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Introducing A House-sitter to your Town or City: Making Them Feel at Home

Home-owner Tips

Whether you’re preparing to welcome your first house-sitter or your 15th, getting ready for an extended trip abroad while also planning to welcome a house-sitter to your town can be overwhelming. What kind of information do house-sitters require, and how can you make them feel comfortable while you’re away?

After completing nine house and pet-sitting assignments in six cities around the world, we came up with this guide for homeowners based on our own experiences. Read on for tips on creating a warm welcome for house-sitters visiting your town.

Share Your Personal Favourites

One of the things we love most about house-sitting is the chance to get off the tourist trail and have a more authentic experience, immersing ourselves in the location’s day-to-day life just as a resident would. When homeowners share their favourite spots to eat, grab a coffee, shop and relax, it makes the experience that much richer. 

Our favourite example of a homeowner tip was a small, hole-in-the-wall charcoal-cooked chicken restaurant in the tiny town of São Brás de Alportel, Portugal. Tucked off the main street, it’s unlikely we would have found it without being tipped off by our homeowner hosts, yet we ate some of our very best meals there, sharing tables and conversation with friendly Portuguese families.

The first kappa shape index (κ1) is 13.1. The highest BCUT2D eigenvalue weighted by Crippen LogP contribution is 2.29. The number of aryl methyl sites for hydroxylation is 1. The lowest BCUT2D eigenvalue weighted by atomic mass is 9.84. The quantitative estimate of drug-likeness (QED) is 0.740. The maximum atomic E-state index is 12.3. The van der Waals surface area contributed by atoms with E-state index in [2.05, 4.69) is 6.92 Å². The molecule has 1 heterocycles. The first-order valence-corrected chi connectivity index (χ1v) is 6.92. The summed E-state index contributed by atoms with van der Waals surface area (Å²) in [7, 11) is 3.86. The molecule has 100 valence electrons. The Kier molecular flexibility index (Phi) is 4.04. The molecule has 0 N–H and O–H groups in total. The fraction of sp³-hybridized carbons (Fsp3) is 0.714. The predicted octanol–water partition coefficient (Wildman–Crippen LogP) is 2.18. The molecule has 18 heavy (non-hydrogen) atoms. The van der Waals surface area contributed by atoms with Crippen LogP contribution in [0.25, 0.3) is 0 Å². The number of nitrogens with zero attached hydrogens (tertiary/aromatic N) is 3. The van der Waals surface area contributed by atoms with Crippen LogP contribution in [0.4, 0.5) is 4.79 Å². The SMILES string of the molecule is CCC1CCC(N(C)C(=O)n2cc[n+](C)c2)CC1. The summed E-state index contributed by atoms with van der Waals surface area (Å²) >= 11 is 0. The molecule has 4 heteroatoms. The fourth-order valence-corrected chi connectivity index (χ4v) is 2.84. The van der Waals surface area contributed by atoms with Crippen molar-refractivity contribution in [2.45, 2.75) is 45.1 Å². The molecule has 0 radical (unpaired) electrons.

Think of the restaurants, bars, and cafés you frequent, and share that info with the house sitter in the Nomador Home-Book, or written on a map, or pinned in a Google map. If one place has a cheap and delicious set menu lunch, and another the best coffee in town, be sure to share! And don’t limit it to places to eat: where’s the best walking trail in town, which park is best for a picnic, and what’s your favourite way to spend a rainy day?

Help Them Explore

When you’re in a foreign country and don’t speak the language, using Google to find cinema times, event listings, and things to do can be trickier than expected. Once you find the correct website, automatic browser translations make it possible to muddle through, but actually finding information in a second language can be a struggle.

Help your house sitter by sharing a few event listing, cinema and cultural websites, as well as any online groups that might be helpful during their stay. Similarly, consider picking up a collection of maps and brochures from the tourist information office.

Information we’ve found helpful in the past includes:

  • Specialised Facebook groups for the area, such as Expats in Prague or Paris Events.
  • Names and websites of the local cinemas, so we’re able to check online listings.
  • Event listing websites covering live music, art and gallery shows, sporting events, and seasonal cultural events.
  • A summary of the popular things to do in your town, and in nearby towns and regions, for the tourist information office.
  • Information about visitor discount programs, such as City Cards.

Many house-sitters are curious and adventurous, and it will be a welcome surprise if you offer your unique perspective and knowledge as a local.

Consider Making Introductions